The Solar System is the gravitationally bound system comprising the Sun and the objects that orbit it, either directly or indirectly. Of the objects that orbit the Sun directly, the largest eight are the planets, with the remainder being smaller objects, such as dwarf planets and small Solar System bodies. Of the objects that orbit the Sun indirectly, the moons, two are larger than the smallest planet, Mercury.
The Solar System formed 4.6 billion years ago from the gravitational collapse of a giant interstellar molecular cloud. The vast majority of the system's mass is in the Sun, with the majority of the remaining mass contained in Jupiter. The four smaller inner planets, Mercury, Venus, Earth and Mars, are terrestrial planets, being primarily composed of rock and metal. The four outer planets are giant planets, being substantially more massive than the terrestrials. The two largest, Jupiter and Saturn, are gas giants, being composed mainly of hydrogen and helium; the two outermost planets, Uranus and Neptune, are ice giants, being composed mostly of substances with relatively high melting points compared with hydrogen and helium, called volatiles, such as water, ammonia and methane. All eight planets have almost circular orbits that lie within a nearly flat disc called the ecliptic.
The Solar System also contains smaller objects. The asteroid belt, which lies between the orbits of Mars and Jupiter, mostly contains objects composed, like the terrestrial planets, of rock and metal. Beyond Neptune's orbit lie the Kuiper belt and scattered disc, which are populations of trans-Neptunian objects composed mostly of ices, and beyond them a newly discovered population of sednoids. Within these populations are several dozen to possibly tens of thousands of objects large enough that they have been rounded by their own gravity. Such objects are categorized as dwarf planets. Identified dwarf planets include the asteroid Ceres and the trans-Neptunian objects Pluto and Eris. In addition to these two regions, various other small-body populations, including comets, centaurs and interplanetary dust clouds, freely travel between regions. Six of the planets, at least four of the dwarf planets, and many of the smaller bodies are orbited by natural satellites, usually termed "moons" after the Moon. Each of the outer planets is encircled by planetary rings of dust and other small objects.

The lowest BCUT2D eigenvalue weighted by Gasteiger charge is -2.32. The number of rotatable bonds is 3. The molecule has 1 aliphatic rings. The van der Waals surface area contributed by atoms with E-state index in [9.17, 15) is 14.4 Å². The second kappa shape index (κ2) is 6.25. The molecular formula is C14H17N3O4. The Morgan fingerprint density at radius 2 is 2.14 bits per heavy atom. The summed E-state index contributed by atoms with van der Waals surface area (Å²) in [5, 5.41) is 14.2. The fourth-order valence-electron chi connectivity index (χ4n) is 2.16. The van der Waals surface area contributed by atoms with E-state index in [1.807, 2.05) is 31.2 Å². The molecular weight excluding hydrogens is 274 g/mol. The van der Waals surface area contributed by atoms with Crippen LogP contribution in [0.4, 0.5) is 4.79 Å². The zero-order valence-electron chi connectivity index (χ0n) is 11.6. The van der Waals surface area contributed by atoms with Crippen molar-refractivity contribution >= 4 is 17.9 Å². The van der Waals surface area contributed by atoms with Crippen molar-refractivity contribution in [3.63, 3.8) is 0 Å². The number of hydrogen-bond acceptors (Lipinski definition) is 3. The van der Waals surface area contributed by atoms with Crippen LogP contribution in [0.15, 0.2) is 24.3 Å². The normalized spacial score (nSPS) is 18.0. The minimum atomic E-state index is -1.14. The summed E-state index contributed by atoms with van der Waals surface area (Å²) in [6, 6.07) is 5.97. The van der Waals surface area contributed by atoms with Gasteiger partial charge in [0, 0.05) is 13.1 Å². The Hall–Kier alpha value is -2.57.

+ PLANETS IN THE SOLAR SYSTEM
There are 9 Planets in the solar system: Mercury, Venus, Earth, Mars, Jupiter, Saturn, Uranus & Neptune.
+ THE HOTTEST PLANET IN THE SOLAR SYSTEM
Venus is the second planet from the sun and has a temperature that is maintained at 462 degrees Celsius, no matter where you go on the planet. It is the hottest planet in the solar system. So what makes Venus hotter than Mercury? Mercury doesn't have any atmosphere, and atmosphere can hold and trap heat.
+ HOW MANY SUNS ARE THERE IN THE SOLAR SYSTEM?
For many years scientists have studied our own solar system. But until the last few years, we knew of no other solar systems. This may seem surprising, as the Sun is one of about 200 billion stars (or perhaps more) just in the Milky Way galaxy alone.
+ WHAT MAKES UP OUR SOLAR SYSTEM?